When I look back on my life and take stock of the things that have made and make me happiest, I don’t think about the material objects I’ve procured. I don’t think about the money I’ve made or the cars I’ve owned or the possessions stashed away in my garage. I think about the experiences.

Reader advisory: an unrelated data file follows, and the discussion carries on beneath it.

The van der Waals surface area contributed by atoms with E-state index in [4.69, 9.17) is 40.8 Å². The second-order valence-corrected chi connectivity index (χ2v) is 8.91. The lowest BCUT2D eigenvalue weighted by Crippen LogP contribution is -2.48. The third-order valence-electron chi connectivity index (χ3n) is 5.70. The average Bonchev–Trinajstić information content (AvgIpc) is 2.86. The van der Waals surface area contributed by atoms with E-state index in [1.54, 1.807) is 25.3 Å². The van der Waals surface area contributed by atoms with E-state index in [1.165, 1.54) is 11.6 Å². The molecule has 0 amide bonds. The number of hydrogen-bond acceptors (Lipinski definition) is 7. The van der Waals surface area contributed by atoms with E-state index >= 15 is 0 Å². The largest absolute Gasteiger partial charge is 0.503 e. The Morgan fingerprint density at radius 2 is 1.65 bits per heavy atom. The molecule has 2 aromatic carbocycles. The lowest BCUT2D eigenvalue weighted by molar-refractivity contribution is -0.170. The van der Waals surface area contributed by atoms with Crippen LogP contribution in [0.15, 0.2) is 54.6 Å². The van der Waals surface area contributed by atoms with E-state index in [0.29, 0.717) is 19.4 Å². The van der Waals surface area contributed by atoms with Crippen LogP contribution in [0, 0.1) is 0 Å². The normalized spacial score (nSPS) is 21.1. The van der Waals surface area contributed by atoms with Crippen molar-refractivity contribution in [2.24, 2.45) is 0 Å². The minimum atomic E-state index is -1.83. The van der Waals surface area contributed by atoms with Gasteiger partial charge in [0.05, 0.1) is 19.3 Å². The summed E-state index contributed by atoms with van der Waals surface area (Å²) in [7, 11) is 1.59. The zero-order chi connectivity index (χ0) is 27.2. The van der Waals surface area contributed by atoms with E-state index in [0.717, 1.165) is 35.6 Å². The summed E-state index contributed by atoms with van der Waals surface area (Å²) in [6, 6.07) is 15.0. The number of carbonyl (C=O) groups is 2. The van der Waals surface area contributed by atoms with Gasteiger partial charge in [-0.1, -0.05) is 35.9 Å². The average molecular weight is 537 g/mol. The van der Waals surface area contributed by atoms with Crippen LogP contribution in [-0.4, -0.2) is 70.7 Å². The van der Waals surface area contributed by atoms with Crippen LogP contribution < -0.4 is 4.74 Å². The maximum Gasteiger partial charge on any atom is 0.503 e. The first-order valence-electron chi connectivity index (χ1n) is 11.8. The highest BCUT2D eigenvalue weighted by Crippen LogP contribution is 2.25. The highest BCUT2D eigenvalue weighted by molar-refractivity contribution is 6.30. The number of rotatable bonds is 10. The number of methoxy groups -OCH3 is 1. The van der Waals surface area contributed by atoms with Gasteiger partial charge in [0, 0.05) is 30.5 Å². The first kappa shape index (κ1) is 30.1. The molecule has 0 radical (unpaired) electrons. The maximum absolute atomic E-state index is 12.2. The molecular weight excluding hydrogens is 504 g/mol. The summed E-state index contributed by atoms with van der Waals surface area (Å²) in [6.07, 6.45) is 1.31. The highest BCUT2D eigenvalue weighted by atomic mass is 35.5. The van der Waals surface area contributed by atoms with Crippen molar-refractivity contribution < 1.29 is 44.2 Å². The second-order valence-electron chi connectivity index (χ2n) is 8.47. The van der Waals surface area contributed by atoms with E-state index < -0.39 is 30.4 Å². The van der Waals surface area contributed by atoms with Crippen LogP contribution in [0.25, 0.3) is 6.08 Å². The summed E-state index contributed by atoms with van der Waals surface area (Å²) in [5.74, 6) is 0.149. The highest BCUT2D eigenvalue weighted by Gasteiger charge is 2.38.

There are the grand adventures: I did Outward Bound when I was 17. It was 28 days of rigorous experiences in the wild of New England — moment to moment instances where I had to “be here now or maybe die” — that majorly shaped the rest of my life, and for which I will be ever grateful. A journey to Europe alone at 22 with a backpack, a Eurail pass, and no agenda or itinerary (before the days of smartphones and apps and online reviews that eliminate the mystery of travel if you let them). The annual 10-day trip I take with my extended family to a part of the world we’ve never been. These are relatively expensive undertakings, and one could say “well, you could have purchased a new car, or updated your wardrobe, or remodeled your bathroom and have had a more ‘practical’ and ‘long-lasting’ use of the investment.” After all, a trip is over when it’s over, but that car will always be in your garage, they say. But the lasting images, feelings, impressions and life lessons of the experiences are always of greatest value to me. And having kids is at the top of that list.